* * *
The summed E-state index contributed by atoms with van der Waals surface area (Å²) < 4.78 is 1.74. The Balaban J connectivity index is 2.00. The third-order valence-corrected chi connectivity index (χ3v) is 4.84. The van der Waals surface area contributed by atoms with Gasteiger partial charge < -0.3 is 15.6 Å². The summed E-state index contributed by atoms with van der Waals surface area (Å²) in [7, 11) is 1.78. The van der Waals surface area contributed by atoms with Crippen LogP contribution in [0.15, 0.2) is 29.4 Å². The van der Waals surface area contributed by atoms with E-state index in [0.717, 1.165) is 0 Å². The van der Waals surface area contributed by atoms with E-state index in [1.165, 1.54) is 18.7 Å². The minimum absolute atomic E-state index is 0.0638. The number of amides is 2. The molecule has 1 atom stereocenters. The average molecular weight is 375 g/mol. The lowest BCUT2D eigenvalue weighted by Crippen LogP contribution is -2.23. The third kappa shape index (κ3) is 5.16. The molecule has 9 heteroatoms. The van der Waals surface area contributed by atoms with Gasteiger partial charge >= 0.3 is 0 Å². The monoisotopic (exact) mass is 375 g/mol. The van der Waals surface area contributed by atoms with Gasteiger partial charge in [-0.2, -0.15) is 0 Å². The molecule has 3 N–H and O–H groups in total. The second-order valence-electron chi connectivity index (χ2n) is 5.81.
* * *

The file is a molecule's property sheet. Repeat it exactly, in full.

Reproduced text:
The summed E-state index contributed by atoms with van der Waals surface area (Å²) < 4.78 is 1.74. The Balaban J connectivity index is 2.00. The third-order valence-corrected chi connectivity index (χ3v) is 4.84. The van der Waals surface area contributed by atoms with Gasteiger partial charge < -0.3 is 15.6 Å². The summed E-state index contributed by atoms with van der Waals surface area (Å²) in [7, 11) is 1.78. The van der Waals surface area contributed by atoms with Crippen LogP contribution in [0.15, 0.2) is 29.4 Å². The van der Waals surface area contributed by atoms with E-state index in [0.717, 1.165) is 0 Å². The van der Waals surface area contributed by atoms with E-state index in [1.165, 1.54) is 18.7 Å². The minimum absolute atomic E-state index is 0.0638. The number of amides is 2. The molecule has 1 atom stereocenters. The average molecular weight is 375 g/mol. The lowest BCUT2D eigenvalue weighted by Crippen LogP contribution is -2.23. The third kappa shape index (κ3) is 5.16. The molecule has 9 heteroatoms. The van der Waals surface area contributed by atoms with Gasteiger partial charge >= 0.3 is 0 Å². The monoisotopic (exact) mass is 375 g/mol. The van der Waals surface area contributed by atoms with Gasteiger partial charge in [-0.2, -0.15) is 0 Å². The molecule has 3 N–H and O–H groups in total. The second-order valence-electron chi connectivity index (χ2n) is 5.81.